The Louisiana Department of Insurance (LDI) has reissued Directive 173 (Revised and Reissued)1 to remind insurers of La. R.S. 22:868(A) and to advise of recent amendments, effective August 1, 2020, made in Louisiana’s Regular Session 2020, which adds “venue” to subsection (A)(2):
Please take note that, pursuant to La. R.S. 22:868(A)(2), arbitration and appraisal provisions that attempt to deprive Louisiana courts of jurisdiction or venue are not permitted in insurance policies or insurance contracts delivered or issued for delivery in Louisiana.
Though Louisiana courts have interpreted binding arbitration and binding appraisal provisions in Louisiana contracts of insurance enforceable, since at least January 15, 2003, the LDI has determined those binding provisions are prohibited and invalid, and has directed:
The parties shall proceed as if the non-compliant condition or provision did not exist and/or was worded to be in full compliance with the law as set forth in the Louisiana Insurance Code.2
The LDI further warns insurers of residents of Louisiana that non-compliance with the Louisiana Insurance Code will subject the insurer to sanctions:
Further, if an authorized insurer certifies compliance in accordance with Regulation 78 and it is later discovered that the form contains a prohibited binding arbitration or a binding appraisal provision, the authorized insurer will be subject to sanctions including, but not limited to, the imposition of such fines as are authorized by law.3
Though the LDI does not prohibit appraisal or arbitration provisions in the policy of insurance issued to a Louisiana resident, the non-binding nature of the provisions must be clear:
The Commissioner will consider for approval provisions that clearly convey to the policyholder that the arbitration process is not binding, does not deprive the Louisiana courts of jurisdiction or venue, and is invoked at the request of the insured. The language used should clearly convey that the insured does not forfeit any right to seek judicial resolution of the dispute.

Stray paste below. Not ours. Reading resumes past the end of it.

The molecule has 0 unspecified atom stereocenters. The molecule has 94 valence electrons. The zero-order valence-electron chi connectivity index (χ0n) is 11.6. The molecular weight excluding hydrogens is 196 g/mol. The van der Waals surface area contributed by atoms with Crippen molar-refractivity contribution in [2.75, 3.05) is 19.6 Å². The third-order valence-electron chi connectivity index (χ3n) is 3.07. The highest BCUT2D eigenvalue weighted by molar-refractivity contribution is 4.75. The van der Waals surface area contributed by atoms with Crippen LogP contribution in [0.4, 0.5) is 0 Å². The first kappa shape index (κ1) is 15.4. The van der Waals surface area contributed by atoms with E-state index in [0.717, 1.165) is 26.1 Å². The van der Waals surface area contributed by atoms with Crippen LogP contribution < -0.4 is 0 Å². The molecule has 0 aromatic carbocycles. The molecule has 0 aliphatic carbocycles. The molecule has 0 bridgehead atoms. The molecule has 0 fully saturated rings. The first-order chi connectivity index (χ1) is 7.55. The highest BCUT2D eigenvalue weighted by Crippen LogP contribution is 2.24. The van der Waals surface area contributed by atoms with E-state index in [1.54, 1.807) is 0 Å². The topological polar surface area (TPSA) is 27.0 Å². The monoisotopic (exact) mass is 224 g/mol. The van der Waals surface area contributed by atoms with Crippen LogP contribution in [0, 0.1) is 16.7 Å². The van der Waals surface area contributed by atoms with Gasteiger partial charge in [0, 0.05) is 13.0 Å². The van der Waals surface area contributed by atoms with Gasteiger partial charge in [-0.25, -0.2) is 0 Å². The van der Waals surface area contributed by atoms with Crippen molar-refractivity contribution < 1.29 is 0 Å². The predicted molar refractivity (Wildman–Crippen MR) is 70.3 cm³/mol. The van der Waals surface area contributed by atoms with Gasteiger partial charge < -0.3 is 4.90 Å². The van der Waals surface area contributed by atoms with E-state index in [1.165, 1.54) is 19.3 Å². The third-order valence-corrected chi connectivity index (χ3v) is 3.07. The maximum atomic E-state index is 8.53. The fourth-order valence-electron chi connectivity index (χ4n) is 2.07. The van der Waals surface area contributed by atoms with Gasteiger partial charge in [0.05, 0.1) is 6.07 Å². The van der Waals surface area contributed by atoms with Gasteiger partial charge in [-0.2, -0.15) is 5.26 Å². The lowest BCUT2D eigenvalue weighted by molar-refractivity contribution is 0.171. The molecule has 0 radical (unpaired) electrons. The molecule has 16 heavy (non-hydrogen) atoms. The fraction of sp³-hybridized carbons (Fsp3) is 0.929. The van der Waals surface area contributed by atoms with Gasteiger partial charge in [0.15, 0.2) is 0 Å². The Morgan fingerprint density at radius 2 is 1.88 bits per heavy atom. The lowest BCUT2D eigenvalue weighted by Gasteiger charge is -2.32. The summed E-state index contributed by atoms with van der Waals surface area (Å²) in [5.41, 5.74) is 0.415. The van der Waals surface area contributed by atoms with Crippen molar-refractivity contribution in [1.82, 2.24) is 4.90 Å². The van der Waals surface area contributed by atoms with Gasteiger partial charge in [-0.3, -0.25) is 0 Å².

An appraisal provision that states that the appraisal process is “binding” or “final” or uses similar language is not lawful in Louisiana. As with arbitration provisions, such terminology in an appraisal provision has the effect of removing the matter from the judicial branch contrary to La. R.S. 22:868. Further, such language is misleading. Pursuant to La. R.S. 22:862, policies with misleading language shall not be approved by the Commissioner.4
Interestingly, we are just now beginning to see the “non-binding” language in the appraisal provisions of policies. However, as recent as May 13, 2019, the Fifth Circuit Court of Appeals ruled in McDonnel Group v. Great Lakes Insurance,5 that a binding arbitration provision in a Louisiana insurance policy was enforceable despite La. R.S. 868(A) prohibiting provisions that attempt to deprive Louisiana courts of jurisdiction. The court held that the Louisiana statute was pre-empted by the Convention on the Recognition and Enforcement of Foreign Arbitral Awards (“Convention”) as implemented in Chapter 2 of the Federal Arbitration Act.
The court found that the Convention’s trigger consisted of four elements:
This court has succinctly described the Convention’s trigger as consisting of four elements; a district court must dismiss a case in favor of arbitration “if (1) there is an agreement in writing to arbitrate the dispute, (2) the agreement provides for arbitration in the territory of a Convention signatory, (3) the agreement arises out of a commercial legal relationship, and (4) a party to the agreement is not an American citizen.” Francisco v. STOLT ACHIEVEMENT MT, 293 F.3d 270, 273 (5th Cir. 2002). Like all treaties, the Convention ordinarily preempts conflicting state laws. See, e.g., Lim, 404 F.3d at 904.
Id. (emphasis added).
It is important to note that the first element is “an agreement in writing to arbitrate the dispute” and the second element speaks to the provisions of the agreement. Perhaps the better argument against a binding arbitration in New York would have been to void the invalid and prohibited language improperly included in the policy issued to a Louisiana resident. As noted above, Louisiana does not prohibit arbitration. In Directive 173 (Revised and Reissued), the Commissioner advises he will consider provisions which “clearly convey to the policyholder that the arbitration process is not binding, does not deprive the Louisiana courts of jurisdiction or venue, and is invoked at the request of the insured.”
We always encourage policyholders to review their policies. Today, we encourage Louisiana insurers to review their policies per the LDI Directive 173 (Revised and Reissued):
Authorized insurers should review their policy forms that are on file with the Louisiana Department of Insurance (the “LDI”) to determine if any forms contain arbitration provisions or appraisal conditions which may be construed as binding. Such forms should be revised and re-filed with the LDI in accordance with Regulation 78 §§10107.H, 10109.H and 10113.H.
Please be governed accordingly.6
1 Directive 173 (Revised and Reissued), James J. Donelon, Commissioner, Louisiana Dept. of Ins., October 5, 2020.
5 McDonnel Group, LLC v. Great Lakes Insurance SE, UK Branch, No.18-30817 (5th Cir. May 13, 2019).
6 Directive 173 (Revised and Reissued), James J. Donelon, Commissioner, Louisiana Dept. of Ins., October 5, 2020.